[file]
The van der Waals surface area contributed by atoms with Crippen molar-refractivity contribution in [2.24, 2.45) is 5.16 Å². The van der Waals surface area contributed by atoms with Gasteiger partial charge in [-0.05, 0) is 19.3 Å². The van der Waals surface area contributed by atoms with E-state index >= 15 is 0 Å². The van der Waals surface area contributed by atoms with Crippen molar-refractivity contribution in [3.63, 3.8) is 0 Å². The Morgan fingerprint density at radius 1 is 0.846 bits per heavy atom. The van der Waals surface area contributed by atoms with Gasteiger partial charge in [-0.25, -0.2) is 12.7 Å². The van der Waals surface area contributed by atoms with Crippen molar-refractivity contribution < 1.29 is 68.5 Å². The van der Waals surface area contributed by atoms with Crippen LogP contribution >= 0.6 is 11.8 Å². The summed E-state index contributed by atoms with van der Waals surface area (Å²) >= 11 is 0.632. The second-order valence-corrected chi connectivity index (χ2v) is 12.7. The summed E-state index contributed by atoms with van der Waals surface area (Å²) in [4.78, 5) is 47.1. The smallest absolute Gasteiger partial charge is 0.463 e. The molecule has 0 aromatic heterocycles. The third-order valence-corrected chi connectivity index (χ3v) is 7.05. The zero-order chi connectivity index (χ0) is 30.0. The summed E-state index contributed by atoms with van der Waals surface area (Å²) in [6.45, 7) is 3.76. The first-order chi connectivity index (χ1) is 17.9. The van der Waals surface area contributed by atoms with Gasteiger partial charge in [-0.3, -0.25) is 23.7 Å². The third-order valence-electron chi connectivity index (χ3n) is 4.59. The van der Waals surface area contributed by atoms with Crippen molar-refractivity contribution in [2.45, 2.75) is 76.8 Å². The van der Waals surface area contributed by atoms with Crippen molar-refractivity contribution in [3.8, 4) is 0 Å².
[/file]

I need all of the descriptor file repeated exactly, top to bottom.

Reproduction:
The van der Waals surface area contributed by atoms with Crippen molar-refractivity contribution in [2.24, 2.45) is 5.16 Å². The van der Waals surface area contributed by atoms with Gasteiger partial charge in [-0.05, 0) is 19.3 Å². The van der Waals surface area contributed by atoms with E-state index >= 15 is 0 Å². The van der Waals surface area contributed by atoms with Crippen molar-refractivity contribution in [3.63, 3.8) is 0 Å². The Morgan fingerprint density at radius 1 is 0.846 bits per heavy atom. The van der Waals surface area contributed by atoms with Gasteiger partial charge in [-0.25, -0.2) is 12.7 Å². The van der Waals surface area contributed by atoms with Crippen molar-refractivity contribution < 1.29 is 68.5 Å². The van der Waals surface area contributed by atoms with Crippen LogP contribution >= 0.6 is 11.8 Å². The summed E-state index contributed by atoms with van der Waals surface area (Å²) >= 11 is 0.632. The second-order valence-corrected chi connectivity index (χ2v) is 12.7. The summed E-state index contributed by atoms with van der Waals surface area (Å²) in [4.78, 5) is 47.1. The smallest absolute Gasteiger partial charge is 0.463 e. The molecule has 0 aromatic heterocycles. The third-order valence-corrected chi connectivity index (χ3v) is 7.05. The zero-order chi connectivity index (χ0) is 30.0. The summed E-state index contributed by atoms with van der Waals surface area (Å²) in [6.45, 7) is 3.76. The first-order chi connectivity index (χ1) is 17.9. The van der Waals surface area contributed by atoms with Gasteiger partial charge in [-0.3, -0.25) is 23.7 Å². The third-order valence-electron chi connectivity index (χ3n) is 4.59. The van der Waals surface area contributed by atoms with Crippen molar-refractivity contribution in [2.45, 2.75) is 76.8 Å². The van der Waals surface area contributed by atoms with Crippen molar-refractivity contribution in [3.8, 4) is 0 Å².